The Well-Formed Document

Articles by publishing professionals

The Elegance of Templates

By David Alan Rech of Scribe Inc.

Publishers have been resistant to use templates in publications, believing them to limit creativity and restrict designs. In fact, using templates gives publishers a wider range of flexibility while keeping their workflow well-formed and consistent.

In publishing, we essentially use two types of templates: editing and typesetting. Editing templates are clearly of value. They contain the elements necessary for copyeditors to communicate. Applying styles through templates is more efficient than any

Read more

Publishing Industry Standards

By David Alan Rech of Scribe Inc.

When faced with a crisis in quality, the Japanese developed standards and best practices. The changing electronics world created a condition in which it was insufficient for customers to dictate their wishes. As technologies rapidly developed, the need to adjust specifications without sacrificing quality became evident.

Output requirements and the supplies needed were changing, thus the standards impacted every process along the supply chain. Manufacturers and vendors sat on boards and worked to

Read more

The Importance of Instructions: The Printed Circuit Board

By David Alan Rech of Scribe Inc.

During the 1950s, electronics manufacturers had to overcome problems before they could reliably mass-produce new, up-and-coming products. They experienced rapidly shifting standards, an expanding array of products, difficulty outsourcing in a scalable fashion, unreliable vendors, and inconsistent quality.

Despite these obstacles, the first transistor radio hit the consumer market on October 18, 1954. Shortly thereafter, the Japanese emerged as the dominant force in the electronics market, with Sony

Read more

Understand XML First

By David Alan Rech of Scribe Inc.

It is encouraging that publishers are discussing XML-first strategies. Having a structured publication that you can easily convert from one form to another is essential for publishers’ survival.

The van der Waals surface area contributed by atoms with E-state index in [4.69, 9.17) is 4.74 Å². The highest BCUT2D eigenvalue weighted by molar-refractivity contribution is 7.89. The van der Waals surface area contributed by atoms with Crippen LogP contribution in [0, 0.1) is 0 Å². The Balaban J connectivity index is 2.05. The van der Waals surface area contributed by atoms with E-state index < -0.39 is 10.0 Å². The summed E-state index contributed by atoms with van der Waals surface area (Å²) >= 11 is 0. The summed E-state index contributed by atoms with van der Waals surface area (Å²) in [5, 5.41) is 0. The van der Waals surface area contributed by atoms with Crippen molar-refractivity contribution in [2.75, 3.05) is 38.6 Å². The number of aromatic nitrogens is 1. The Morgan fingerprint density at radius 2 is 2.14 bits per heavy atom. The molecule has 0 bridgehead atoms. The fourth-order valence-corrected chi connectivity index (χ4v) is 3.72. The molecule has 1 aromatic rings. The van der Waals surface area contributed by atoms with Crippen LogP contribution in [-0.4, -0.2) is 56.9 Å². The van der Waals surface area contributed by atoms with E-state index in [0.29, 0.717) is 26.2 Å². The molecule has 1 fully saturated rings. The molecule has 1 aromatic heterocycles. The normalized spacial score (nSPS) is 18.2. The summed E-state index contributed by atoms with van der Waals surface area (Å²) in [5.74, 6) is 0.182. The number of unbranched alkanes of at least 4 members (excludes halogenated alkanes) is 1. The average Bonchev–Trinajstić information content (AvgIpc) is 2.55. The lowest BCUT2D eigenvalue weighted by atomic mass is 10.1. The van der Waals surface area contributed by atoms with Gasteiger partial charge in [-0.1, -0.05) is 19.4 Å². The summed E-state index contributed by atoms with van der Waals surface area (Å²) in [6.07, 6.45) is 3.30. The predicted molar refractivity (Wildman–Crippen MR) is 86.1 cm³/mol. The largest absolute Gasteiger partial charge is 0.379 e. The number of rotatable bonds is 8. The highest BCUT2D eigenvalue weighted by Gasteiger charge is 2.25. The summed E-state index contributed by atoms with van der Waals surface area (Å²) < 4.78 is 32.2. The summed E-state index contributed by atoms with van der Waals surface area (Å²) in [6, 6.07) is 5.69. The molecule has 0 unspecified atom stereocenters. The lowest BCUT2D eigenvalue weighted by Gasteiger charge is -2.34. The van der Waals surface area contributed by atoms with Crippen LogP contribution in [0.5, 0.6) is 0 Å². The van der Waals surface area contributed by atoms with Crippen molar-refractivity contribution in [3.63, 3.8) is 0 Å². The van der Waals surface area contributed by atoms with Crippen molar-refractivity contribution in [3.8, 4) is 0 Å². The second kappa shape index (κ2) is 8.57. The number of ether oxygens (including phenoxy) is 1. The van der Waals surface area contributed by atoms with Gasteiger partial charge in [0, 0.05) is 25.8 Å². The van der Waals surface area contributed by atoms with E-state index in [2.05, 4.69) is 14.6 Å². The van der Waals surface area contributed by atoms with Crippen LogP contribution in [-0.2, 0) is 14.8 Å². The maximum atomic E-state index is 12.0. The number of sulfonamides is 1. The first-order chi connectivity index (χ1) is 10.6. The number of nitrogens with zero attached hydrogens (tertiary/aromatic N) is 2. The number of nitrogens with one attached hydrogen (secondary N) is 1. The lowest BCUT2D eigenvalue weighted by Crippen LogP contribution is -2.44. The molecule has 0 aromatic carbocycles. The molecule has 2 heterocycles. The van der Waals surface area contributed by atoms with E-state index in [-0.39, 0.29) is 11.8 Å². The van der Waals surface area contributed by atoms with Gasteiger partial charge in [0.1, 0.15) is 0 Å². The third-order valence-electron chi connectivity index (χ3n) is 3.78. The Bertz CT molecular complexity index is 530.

Augmenting our publications with metadata and semantic tagging is also helpful. Yet XML-first strategies are still being confused with the technical process of applying left and right angle brackets to content. The fact that many still think that books must be "tagged" in order to be XML is problematic.

Read more

E-book First and Other Publishing Strategies

By David Alan Rech of Scribe Inc.

With the growing popularity of e-books, questionable profitability in print book development, changes in publicity, and new review methodologies, almost every publisher is considering a variety of strategies for book publishing.

Some publishers are developing e-books first. If the e-book sells well and seems to justify the cost of a print run, then they develop the print version. Others are developing selected books only as e-books. These books are created as either separate titles, elements of

Read more

A New Game in Books?

By David Alan Rech of Scribe Inc.

Right now, it looks like iPad and Kindle are leading the way in e-book tablet development. There are other platforms that have a lot of functionality, but none really seem to be players in this market. If, however, you examine the world of art and other developments in interactive technology, gaming technology seems to be gaining headway in the race to develop new ways to receive and enjoy various forms of media and entertainment. What if one of the gaming technologies emerges as the method by which

Read more

Counting the Money

By David Alan Rech of Scribe Inc.

We are in the publishing business to produce books. The measure of our success is whether we are efficiently producing high-quality books that meet our customers’ demands. Money is the benefit that results from our efforts; it is not the product.

For many executives, money provides an objective measure for performance; it serves as the basis of how they are evaluated by their board, it is the yardstick for their decision making, and it is how they reward employees (i.e., the more profits you generate

Read more

Dealing with Shapelessness

By David Alan Rech of Scribe Inc.

Publishers often find themselves perplexed because they cannot put their finger on exactly what is wrong, though they know things are not right. This, cultural anthropologist Grant McCracken tells us, is evidence of what he calls the shapeless problem. The biggest problem facing organisations is their inability to define the problems they face.

Often their troubles actually result from a cumulation of many disparate small things, none of which in itself could bring an organization to a standstill

Read more